Willingness to adhere to current UK low-risk alcohol guidelines to potentially reduce dementia risk: A national survey of people aged 50 and over
de Oliveira, Deborah
Jones, Katy A.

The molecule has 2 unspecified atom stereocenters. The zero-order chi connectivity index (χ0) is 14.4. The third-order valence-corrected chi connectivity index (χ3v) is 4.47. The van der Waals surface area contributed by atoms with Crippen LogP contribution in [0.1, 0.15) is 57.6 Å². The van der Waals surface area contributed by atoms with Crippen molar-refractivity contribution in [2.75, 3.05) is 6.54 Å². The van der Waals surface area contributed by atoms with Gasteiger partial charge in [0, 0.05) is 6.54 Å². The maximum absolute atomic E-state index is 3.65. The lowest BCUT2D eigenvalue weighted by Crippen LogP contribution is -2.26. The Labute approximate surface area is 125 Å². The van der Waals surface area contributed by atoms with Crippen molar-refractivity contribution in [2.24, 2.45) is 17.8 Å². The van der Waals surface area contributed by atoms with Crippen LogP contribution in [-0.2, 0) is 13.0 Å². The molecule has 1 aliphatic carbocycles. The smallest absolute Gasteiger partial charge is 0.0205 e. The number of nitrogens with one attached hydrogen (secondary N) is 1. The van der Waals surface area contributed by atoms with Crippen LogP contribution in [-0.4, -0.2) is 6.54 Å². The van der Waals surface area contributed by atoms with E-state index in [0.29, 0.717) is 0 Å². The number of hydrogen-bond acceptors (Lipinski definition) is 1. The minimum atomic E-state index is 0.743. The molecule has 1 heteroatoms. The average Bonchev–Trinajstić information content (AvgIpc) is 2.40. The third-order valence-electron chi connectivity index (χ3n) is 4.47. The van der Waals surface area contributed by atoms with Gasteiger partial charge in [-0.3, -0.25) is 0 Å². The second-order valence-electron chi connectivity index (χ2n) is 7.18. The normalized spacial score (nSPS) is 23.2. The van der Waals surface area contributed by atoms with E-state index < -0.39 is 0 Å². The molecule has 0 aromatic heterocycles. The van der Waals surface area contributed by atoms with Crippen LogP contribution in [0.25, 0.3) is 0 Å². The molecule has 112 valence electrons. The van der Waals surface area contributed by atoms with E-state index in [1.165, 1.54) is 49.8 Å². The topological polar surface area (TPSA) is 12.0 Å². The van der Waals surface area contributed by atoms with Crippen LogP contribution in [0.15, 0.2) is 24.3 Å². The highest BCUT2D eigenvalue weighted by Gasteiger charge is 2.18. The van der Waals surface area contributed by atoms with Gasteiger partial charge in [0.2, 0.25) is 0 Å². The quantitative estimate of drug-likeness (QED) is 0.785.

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BACKGROUND: People over 50 are increasing their alcohol intake, potentially increasing their risk of dementia. OBJECTIVE: This study investigates whether people would be willing to adhere to current United Kingdom (UK, "low-risk") alcohol guidelines to reduce dementia risk. METHODS: A national cross-sectional online survey recruited a non-probabilistic sample of 3,948 individuals aged 50 and over without dementia in the UK. Self-reported willingness to comply with low-risk guidelines was predicted using logistic regression. Other relevant self-reported variables included physical health, lifestyle, and current alcohol intake. RESULTS: Majority of the sample (90%, n = 3,527) reported drinking alcohol at least once a month with 23% (n = 795) exceeding the low-risk guidelines (> 14 units per week). A larger proportion of men, those who were overweight, and people without a partner reported drinking above the recommended level. Most people who consumed alcohol (n = 2,934; 74.3%) appeared willing to adhere to low-risk guidelines if they were told that their risk of having dementia could be reduced. Increased willingness was found in women (OR 1.81; CI 1.47-2.23), in people who had at least one child (OR 1.36; CI 1.09-1.70), and those who slept well (OR 1.45; CI 1.06-2.00). People who were obese (OR 0.72; CI 0.54-0.95), those who drank alcohol above limits (OR 0.13; CI 0.11-0.16), and those who were smokers (OR 0.56; CI 0.36-0.88) were less willing to adhere to current guidelines. CONCLUSION: Men and people with more lifestyle risk factors for common chronic diseases (e.g., smoking, obesity, and excess alcohol consumption) are less willing to adhere to current alcohol low-risk guidelines to reduce dementia risk.